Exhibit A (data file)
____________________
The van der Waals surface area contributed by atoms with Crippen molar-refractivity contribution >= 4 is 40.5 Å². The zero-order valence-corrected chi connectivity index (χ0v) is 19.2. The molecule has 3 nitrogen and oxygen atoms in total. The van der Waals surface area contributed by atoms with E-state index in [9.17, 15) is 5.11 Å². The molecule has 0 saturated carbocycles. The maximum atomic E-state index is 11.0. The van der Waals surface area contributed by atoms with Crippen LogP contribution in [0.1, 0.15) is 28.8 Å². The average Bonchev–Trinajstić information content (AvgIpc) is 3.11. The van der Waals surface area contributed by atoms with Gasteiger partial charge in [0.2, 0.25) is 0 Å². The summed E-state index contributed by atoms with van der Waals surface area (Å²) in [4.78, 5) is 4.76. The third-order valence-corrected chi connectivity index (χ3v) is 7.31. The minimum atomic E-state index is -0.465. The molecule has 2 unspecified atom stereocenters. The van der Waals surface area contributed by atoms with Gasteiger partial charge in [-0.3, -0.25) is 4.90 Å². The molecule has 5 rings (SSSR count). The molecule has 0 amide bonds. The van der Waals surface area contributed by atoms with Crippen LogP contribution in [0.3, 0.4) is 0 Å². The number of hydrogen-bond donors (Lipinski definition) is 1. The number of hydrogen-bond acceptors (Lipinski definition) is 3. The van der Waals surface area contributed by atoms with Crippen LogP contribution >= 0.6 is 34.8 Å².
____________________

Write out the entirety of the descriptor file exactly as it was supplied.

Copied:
The van der Waals surface area contributed by atoms with Crippen molar-refractivity contribution >= 4 is 40.5 Å². The zero-order valence-corrected chi connectivity index (χ0v) is 19.2. The molecule has 3 nitrogen and oxygen atoms in total. The van der Waals surface area contributed by atoms with E-state index in [9.17, 15) is 5.11 Å². The molecule has 0 saturated carbocycles. The maximum atomic E-state index is 11.0. The van der Waals surface area contributed by atoms with Crippen LogP contribution in [0.1, 0.15) is 28.8 Å². The average Bonchev–Trinajstić information content (AvgIpc) is 3.11. The van der Waals surface area contributed by atoms with Gasteiger partial charge in [0.2, 0.25) is 0 Å². The summed E-state index contributed by atoms with van der Waals surface area (Å²) in [4.78, 5) is 4.76. The third-order valence-corrected chi connectivity index (χ3v) is 7.31. The minimum atomic E-state index is -0.465. The molecule has 2 unspecified atom stereocenters. The van der Waals surface area contributed by atoms with Gasteiger partial charge in [-0.3, -0.25) is 4.90 Å². The molecule has 5 rings (SSSR count). The molecule has 0 amide bonds. The van der Waals surface area contributed by atoms with Crippen LogP contribution in [0.3, 0.4) is 0 Å². The number of hydrogen-bond donors (Lipinski definition) is 1. The number of hydrogen-bond acceptors (Lipinski definition) is 3. The van der Waals surface area contributed by atoms with Crippen LogP contribution >= 0.6 is 34.8 Å².